The Four Seasons Bristol Lounge, Boston
Lovingly referred to as the city’s living room, Bristol in The Four Seasons is elegantly appointed with floor-to-ceiling windows facing the Public Garden. The kid-focused service, which Bristol does in partnership with Georgetown Cupcakes, comes with three tiny cupcakes, while for the Teddy Bear Tea, a December tradition for kids, the hotel recruits celebrities to read stories. Even better: local hospitals get a donation of 5,000 stuffed animals.
Ching Ching Cha, Washington D.C.
Ching Ching Cha has never advertised since it opened its door 17 years ago, a phenomenon largely explained by the tea room’s overall serenity, which is fairly unmatched. Patrons enter, slip off their shoes, and settle in on a cushioned platform. Standard-issue tea service includes imported Chinese tea pots with bamboo handles, porcelain cups and saucers, freshly steamed dumplings, and teas from Taiwan, Japan, and China. That being said, selections aren’t cheap. The Phoenix Oolong goes for about $15, the Ti Kwan Yin $20.
Lady Mendl’s, NYC
If you’re in NYC when the mercury plummets, seek a cup of Winter Wonderland Rooibos in Lady Mendl’s, which is huddled inside a brownstone just north of the hubbub of Manhattan’s Union Square. This particular tea blends green rooibos, cacao, and cinnamon. Lady Mendl’s is inside The Inn at Irving Place, and the vibe is less staid Victorian and more Alice in Wonderland. The teacups are fine china, ranging from Tiffany’s to hand-culled vintage Wedgwood. The tablecloths are an unexpected black.
The Gryphon, Savannah, GA
The Gryphon Tea Room has been a nexus for Savannah College of Art and Design students and faculty since it opened in 1998. The parlor is inside an ornate Scottish Rite temple on Madison Square. The building’s former tenant was Victorian-era pharmacy A.A Solomon’s & Co. (Glance down and you’ll notice the original white tile with “Solomon’s” in blue.) It’s easy to spend an afternoon here, where the books are everywhere and a large pot of tea, with sugar cubes and organic honey, runs for only $6.
The Palm Court at the Drake, Chicago
It’s not unusual to spot a celebrity, pinky extended, tasting the Drake’s custom tea blends. Princess Diana, Queen Elizabeth and the Empress of Japan have all visited for a cup, enjoying the elements of a traditional Afternoon Tea–from the sterling silver service to the live harpist. The royal wedding tea celebrating the marriage of Prince William and Kate Middleton was hosted here in 2011. The Today Show and BBC broadcast the event to more than 53 million viewers worldwide.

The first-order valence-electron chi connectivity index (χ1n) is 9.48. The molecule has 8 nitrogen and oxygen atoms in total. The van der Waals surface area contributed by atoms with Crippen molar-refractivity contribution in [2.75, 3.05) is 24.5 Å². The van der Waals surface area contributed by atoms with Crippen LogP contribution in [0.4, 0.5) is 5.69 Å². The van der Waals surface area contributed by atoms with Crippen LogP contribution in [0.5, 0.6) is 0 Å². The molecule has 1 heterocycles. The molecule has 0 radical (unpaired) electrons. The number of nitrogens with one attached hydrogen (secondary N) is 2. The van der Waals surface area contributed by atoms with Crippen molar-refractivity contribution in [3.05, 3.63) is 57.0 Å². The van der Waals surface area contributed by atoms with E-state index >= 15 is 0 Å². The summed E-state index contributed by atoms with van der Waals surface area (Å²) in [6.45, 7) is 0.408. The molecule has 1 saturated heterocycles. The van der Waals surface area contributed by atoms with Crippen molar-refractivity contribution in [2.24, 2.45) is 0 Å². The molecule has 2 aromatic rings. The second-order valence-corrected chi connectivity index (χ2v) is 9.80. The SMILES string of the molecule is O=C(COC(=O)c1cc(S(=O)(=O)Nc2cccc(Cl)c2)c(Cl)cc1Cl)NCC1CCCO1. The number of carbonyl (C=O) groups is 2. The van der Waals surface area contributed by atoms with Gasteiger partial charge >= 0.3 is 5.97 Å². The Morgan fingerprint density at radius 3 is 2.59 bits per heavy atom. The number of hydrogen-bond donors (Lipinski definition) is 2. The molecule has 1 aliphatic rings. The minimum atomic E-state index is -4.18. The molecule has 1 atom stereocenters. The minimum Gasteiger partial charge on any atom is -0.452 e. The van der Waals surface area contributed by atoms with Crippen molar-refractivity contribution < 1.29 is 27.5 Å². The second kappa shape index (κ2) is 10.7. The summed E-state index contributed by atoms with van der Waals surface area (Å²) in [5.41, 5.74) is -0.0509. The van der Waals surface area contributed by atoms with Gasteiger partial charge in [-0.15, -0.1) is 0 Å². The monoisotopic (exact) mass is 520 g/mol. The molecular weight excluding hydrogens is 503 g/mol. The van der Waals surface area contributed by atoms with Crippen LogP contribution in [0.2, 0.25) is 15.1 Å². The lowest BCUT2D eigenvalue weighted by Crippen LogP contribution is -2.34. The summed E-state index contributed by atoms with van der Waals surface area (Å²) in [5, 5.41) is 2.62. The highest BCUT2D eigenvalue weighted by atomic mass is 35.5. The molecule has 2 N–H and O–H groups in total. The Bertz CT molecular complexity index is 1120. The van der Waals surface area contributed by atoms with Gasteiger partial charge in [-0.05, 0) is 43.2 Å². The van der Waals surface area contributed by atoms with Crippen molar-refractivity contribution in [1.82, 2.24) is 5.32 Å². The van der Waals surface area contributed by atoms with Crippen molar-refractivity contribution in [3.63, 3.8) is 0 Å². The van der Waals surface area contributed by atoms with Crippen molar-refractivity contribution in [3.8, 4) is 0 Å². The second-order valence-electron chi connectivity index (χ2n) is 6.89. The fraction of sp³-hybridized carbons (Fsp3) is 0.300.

PINGTUNG Eat-in Market, Los Angeles
For lovers of Asian tea culture, PINGTUNG in L.A. is a must. Along the walls of both the front dining room and the back patio area are shelves filled with dozens of teas, condiments, and spices for purchase. First-time visitors, should sip Pingtung, a blend the owner created and named in honor of her hometown in Taiwan. On the menu is an incredible Sun Moon Lake Black Tea that’s perfection when paired with the market’s rare beef flatbread roll. Bonus: dogs are most welcome.
Smith Teamaker, Portland, OR
Founder Steven Smith takes pride in the fact that his shop only uses full-leaf tea. “We get teas from Northeastern India and from Sri Lanka, Japan and China,” he says. “I buy botanicals like chamomile and hibiscus from Egypt. The ginger root comes from South India.” Definitely request a flight. Samples of four teas cost $8, and everything is available for purchase. What’s more, in summer 2015, Smith is opening a larger, second-location tasting room in town.
Le Salon at The Windsor Court Hotel, New Orleans, LA
Morning and afternoon tea has a firm place in the culture of the Crescent City and above all other teashop shines Le Salon, where guests can chose from 25 different varieties. One of the more unusual options is a 2001 Vintage Oak Barrel Aged Pu-erh, harvested from wild tea trees that are anywhere from 400 to 1,400 years old. It’s then aged in oak barrels for three years and cured to mellow the tannins.